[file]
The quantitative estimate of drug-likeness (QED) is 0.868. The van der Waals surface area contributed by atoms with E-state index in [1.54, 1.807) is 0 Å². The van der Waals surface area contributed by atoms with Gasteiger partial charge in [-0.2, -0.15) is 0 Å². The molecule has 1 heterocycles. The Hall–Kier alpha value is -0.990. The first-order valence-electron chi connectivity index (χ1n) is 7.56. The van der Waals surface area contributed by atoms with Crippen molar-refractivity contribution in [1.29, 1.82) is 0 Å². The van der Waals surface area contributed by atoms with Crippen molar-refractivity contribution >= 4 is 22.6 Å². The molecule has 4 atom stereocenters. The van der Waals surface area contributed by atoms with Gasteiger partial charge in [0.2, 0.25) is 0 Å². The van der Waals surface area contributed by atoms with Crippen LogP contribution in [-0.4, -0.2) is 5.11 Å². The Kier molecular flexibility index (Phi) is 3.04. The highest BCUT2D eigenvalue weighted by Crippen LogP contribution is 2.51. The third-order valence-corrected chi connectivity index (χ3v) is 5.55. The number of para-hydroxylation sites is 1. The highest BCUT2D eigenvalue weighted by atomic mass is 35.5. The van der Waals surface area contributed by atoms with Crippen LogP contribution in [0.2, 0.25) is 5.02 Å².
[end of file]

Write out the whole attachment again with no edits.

The quantitative estimate of drug-likeness (QED) is 0.868. The van der Waals surface area contributed by atoms with E-state index in [1.54, 1.807) is 0 Å². The van der Waals surface area contributed by atoms with Gasteiger partial charge in [-0.2, -0.15) is 0 Å². The molecule has 1 heterocycles. The Hall–Kier alpha value is -0.990. The first-order valence-electron chi connectivity index (χ1n) is 7.56. The van der Waals surface area contributed by atoms with Crippen molar-refractivity contribution in [1.29, 1.82) is 0 Å². The van der Waals surface area contributed by atoms with Crippen molar-refractivity contribution >= 4 is 22.6 Å². The molecule has 4 atom stereocenters. The van der Waals surface area contributed by atoms with Gasteiger partial charge in [0.2, 0.25) is 0 Å². The van der Waals surface area contributed by atoms with Crippen LogP contribution in [-0.4, -0.2) is 5.11 Å². The Kier molecular flexibility index (Phi) is 3.04. The highest BCUT2D eigenvalue weighted by Crippen LogP contribution is 2.51. The third-order valence-corrected chi connectivity index (χ3v) is 5.55. The number of para-hydroxylation sites is 1. The highest BCUT2D eigenvalue weighted by atomic mass is 35.5. The van der Waals surface area contributed by atoms with Crippen LogP contribution in [0.2, 0.25) is 5.02 Å².